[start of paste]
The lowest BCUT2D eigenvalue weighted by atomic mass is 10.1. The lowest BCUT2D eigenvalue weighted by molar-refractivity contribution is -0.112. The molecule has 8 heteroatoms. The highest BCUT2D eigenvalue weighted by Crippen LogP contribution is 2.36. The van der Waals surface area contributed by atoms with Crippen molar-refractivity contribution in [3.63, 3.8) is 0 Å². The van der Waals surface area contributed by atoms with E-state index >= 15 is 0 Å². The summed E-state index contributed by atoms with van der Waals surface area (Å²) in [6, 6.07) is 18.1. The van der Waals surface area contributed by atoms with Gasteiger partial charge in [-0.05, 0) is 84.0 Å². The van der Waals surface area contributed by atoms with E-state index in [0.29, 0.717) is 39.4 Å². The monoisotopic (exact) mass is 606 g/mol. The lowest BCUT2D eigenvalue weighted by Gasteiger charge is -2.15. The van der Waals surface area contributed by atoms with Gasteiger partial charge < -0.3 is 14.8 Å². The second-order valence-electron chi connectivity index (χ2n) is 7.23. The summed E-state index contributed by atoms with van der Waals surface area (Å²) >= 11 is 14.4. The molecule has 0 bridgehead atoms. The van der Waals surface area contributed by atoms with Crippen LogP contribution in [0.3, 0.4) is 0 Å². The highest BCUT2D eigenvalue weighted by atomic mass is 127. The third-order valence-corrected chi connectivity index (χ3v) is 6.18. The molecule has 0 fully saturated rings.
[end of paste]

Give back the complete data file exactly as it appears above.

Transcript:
The lowest BCUT2D eigenvalue weighted by atomic mass is 10.1. The lowest BCUT2D eigenvalue weighted by molar-refractivity contribution is -0.112. The molecule has 8 heteroatoms. The highest BCUT2D eigenvalue weighted by Crippen LogP contribution is 2.36. The van der Waals surface area contributed by atoms with Crippen molar-refractivity contribution in [3.63, 3.8) is 0 Å². The van der Waals surface area contributed by atoms with E-state index >= 15 is 0 Å². The summed E-state index contributed by atoms with van der Waals surface area (Å²) in [6, 6.07) is 18.1. The van der Waals surface area contributed by atoms with Gasteiger partial charge in [-0.05, 0) is 84.0 Å². The van der Waals surface area contributed by atoms with E-state index in [0.29, 0.717) is 39.4 Å². The monoisotopic (exact) mass is 606 g/mol. The lowest BCUT2D eigenvalue weighted by Gasteiger charge is -2.15. The van der Waals surface area contributed by atoms with Gasteiger partial charge < -0.3 is 14.8 Å². The second-order valence-electron chi connectivity index (χ2n) is 7.23. The summed E-state index contributed by atoms with van der Waals surface area (Å²) >= 11 is 14.4. The molecule has 0 bridgehead atoms. The van der Waals surface area contributed by atoms with Crippen LogP contribution in [0.3, 0.4) is 0 Å². The highest BCUT2D eigenvalue weighted by atomic mass is 127. The third-order valence-corrected chi connectivity index (χ3v) is 6.18. The molecule has 0 fully saturated rings.